Talking to a young Nigerian woman this week, I asked her what she thought of the approach to Christmas in our part of east London, and how British celebrations contrasted with those in her home country. ‘It’s very quiet,’ she said. ‘In Nigeria, there would be people out dancing and singing, wherever you go.’ There’s a climate issue here, of course. As I write, the rain pours down out of grey skies, and shoppers scurry along the high street, heads down under their umbrellas. Any carol singers, let alone dancers, aren’t going to receive much notice.
There’s also an underlying question about the balance of public and private in our observance of the festivities. We lead our public life in the run-up to Christmas (and in the days immediately afterwards) on the high streets and in shopping centres and retail parks. Those are our places of encounter with the stranger, with those who are in some way not ‘ours’. We all share in the queue for the till, we compete for the bargain or for access to the mirror, we mutter apologies as we take each other’s space. Occasionally we will pause together, our attention taken by some religious, civic, or commercial offering for general consumption: the Salvation Army band or a school choir if we are lucky, the mall grotto or recorded carols and a mechanical Father Christmas if we are not.
There are halfway houses between this public life and the privacy of the home. They are the places where we are part of an extended group, drawn together by common interest which takes us beyond the domestic circle. Parents and carers gather for the school nativity play; we still have very traditional nativity plays in multi-cultural East Ham. For those who work together, there is the office Christmas party, or its substitute. Every club, be it Rotary, bowls, line dancing or the Women’s Institute, will have its Christmas do.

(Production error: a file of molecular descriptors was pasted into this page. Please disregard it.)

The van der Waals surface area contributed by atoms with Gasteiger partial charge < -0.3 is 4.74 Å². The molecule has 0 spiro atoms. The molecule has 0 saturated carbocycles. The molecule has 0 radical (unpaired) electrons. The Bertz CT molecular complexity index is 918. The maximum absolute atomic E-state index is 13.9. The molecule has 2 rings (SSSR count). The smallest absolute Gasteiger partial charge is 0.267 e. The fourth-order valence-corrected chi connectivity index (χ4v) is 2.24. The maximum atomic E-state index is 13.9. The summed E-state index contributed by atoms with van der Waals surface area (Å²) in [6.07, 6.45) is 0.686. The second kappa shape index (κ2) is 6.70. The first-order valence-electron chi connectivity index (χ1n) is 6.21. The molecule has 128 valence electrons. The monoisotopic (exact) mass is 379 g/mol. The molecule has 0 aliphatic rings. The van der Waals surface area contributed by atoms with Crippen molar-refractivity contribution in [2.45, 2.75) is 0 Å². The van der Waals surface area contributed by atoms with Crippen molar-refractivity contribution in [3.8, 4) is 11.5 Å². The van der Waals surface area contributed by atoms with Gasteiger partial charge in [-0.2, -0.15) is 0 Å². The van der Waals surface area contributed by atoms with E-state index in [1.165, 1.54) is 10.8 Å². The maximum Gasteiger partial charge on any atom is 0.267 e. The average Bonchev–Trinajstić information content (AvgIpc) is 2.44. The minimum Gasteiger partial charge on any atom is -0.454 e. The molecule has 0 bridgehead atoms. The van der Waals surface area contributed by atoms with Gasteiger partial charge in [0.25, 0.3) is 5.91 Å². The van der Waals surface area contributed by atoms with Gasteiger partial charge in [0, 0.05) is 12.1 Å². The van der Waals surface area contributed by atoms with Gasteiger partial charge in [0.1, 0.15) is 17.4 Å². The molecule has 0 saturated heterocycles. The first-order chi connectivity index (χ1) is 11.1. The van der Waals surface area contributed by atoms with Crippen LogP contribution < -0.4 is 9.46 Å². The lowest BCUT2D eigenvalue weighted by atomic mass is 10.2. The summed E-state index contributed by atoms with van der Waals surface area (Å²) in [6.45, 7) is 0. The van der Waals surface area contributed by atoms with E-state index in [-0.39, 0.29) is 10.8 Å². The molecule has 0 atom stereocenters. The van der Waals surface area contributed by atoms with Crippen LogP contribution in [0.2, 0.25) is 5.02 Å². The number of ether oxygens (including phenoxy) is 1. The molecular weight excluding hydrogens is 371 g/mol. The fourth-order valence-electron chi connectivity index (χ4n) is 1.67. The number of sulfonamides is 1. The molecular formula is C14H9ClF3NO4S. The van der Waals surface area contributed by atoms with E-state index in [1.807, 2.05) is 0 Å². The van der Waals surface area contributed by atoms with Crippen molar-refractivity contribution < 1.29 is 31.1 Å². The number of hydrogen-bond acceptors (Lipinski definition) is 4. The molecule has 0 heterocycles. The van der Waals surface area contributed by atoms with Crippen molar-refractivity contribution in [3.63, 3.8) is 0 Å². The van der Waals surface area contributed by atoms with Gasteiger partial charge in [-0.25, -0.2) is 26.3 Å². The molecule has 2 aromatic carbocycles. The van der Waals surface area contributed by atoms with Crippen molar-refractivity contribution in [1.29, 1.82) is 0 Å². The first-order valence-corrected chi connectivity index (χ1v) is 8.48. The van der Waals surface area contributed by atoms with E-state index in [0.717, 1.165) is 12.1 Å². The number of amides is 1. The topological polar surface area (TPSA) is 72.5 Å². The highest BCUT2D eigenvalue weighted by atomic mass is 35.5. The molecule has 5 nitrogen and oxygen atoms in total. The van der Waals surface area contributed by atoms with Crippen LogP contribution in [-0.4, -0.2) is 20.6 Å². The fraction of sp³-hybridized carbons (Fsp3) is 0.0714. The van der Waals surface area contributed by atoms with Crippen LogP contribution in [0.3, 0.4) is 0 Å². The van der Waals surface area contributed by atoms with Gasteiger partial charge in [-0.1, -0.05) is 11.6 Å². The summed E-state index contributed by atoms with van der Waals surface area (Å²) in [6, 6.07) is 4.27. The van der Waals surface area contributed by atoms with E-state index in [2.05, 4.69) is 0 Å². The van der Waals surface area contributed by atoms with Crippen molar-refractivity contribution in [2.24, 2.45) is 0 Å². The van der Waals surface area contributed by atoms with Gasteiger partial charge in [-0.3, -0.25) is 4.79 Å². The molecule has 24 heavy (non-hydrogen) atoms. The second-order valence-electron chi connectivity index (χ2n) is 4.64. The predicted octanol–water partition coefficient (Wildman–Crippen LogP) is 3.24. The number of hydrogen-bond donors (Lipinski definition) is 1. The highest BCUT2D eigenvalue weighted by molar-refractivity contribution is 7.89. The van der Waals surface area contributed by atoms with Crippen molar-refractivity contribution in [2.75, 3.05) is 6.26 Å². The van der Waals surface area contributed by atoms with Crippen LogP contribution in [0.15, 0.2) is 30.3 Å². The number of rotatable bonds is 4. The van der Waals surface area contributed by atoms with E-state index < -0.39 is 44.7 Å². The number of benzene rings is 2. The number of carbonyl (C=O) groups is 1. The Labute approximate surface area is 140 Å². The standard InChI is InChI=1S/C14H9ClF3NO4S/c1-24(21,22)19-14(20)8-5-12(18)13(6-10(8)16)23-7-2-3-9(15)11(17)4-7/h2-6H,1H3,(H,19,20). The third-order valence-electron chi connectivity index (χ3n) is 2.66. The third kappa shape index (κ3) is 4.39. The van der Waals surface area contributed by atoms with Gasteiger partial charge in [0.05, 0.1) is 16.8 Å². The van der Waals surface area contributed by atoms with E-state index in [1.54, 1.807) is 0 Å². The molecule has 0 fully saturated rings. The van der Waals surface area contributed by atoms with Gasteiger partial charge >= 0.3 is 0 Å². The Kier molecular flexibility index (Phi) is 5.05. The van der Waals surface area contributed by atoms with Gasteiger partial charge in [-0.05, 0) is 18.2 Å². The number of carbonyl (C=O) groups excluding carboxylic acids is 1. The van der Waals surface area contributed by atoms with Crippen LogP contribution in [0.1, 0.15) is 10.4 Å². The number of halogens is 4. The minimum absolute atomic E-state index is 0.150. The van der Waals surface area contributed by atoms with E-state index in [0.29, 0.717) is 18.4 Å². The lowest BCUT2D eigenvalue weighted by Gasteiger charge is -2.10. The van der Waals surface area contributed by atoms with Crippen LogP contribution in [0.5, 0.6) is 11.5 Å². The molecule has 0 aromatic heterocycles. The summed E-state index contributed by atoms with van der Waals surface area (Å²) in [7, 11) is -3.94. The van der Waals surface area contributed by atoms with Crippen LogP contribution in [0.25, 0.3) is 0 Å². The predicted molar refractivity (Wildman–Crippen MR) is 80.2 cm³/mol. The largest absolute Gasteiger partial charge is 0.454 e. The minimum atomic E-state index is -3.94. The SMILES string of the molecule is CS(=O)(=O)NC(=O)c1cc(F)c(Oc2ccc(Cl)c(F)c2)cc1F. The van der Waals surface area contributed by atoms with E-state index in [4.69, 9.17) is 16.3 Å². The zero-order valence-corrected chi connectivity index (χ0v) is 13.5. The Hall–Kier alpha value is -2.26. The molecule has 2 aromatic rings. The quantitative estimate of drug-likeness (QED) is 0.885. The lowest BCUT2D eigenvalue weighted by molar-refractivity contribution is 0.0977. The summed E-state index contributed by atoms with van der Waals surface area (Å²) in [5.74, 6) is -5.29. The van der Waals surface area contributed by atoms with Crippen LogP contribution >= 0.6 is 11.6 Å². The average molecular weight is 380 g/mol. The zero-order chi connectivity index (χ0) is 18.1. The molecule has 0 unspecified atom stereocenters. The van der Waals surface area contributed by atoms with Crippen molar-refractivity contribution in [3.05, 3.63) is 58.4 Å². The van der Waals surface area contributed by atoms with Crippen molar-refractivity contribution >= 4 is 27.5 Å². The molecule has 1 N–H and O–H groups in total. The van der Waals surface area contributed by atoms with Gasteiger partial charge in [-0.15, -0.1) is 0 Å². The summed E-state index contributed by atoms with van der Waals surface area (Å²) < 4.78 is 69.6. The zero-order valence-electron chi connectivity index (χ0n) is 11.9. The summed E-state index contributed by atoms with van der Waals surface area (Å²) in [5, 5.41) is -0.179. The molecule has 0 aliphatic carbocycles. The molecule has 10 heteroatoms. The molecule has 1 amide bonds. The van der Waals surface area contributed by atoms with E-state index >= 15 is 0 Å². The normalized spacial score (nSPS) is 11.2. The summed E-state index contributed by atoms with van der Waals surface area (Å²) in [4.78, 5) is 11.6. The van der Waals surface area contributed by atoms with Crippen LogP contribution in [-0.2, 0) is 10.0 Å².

When it comes to Christmas Day, however, the gears change. Just look at the TV advertisements: Christmas is a private event which happens in a purely domestic setting and is just for family, or at most for friends so close that they replace family. We close down, retire behind our front doors, and hide, safe from the threat of the unfamiliar. Even the pattern of churchgoing increasingly conforms. For all but the hard core, the religious bit of Christmas is something to be got out of the way before the day itself. Crib services and Christingles on Christmas Eve are the great growth area, especially for the very occasional or once a year churchgoers; and even for the faithful and observant, Midnight Mass means that church is done virtually before the feast day begins. We, too, have our ‘common interest’ event before the festival.
Does this domestication have its roots in the Reformation, with Luther’s reinvention of the family as the location of everyday holiness, and the loss of the Catholic tradition of the public and communal? Are we re-engaging with the domesticity of the Jewish Sabbath? Does it derive from the breakdown of shared culture in a post-industrial and multi-cultural society? Can we blame this, too, on late capitalist consumerism?
Whatever the underlying reasons for this pattern, it is worth noting that the most significant group for whom Christmas is experienced in public, as a time of consorting with strangers in a place not their own, are those who have no home, or for whom there is no family provision. The centres provided by Crisis, the church and charity Christmas lunches for the elderly and lonely, these are the places of the non-domestic, unprivatised Christmas.
When I get home after morning service on Christmas Day, like most clergy I shall shut the door with relief, and relax in the company of my family. But niggling somewhere will be a question about the contrast between that pleasurable experience and the story of good news announced noisily and very publicly with a choir of angels and a star, and a stable whose door seemed to be perpetually open to those who wanted to come and see.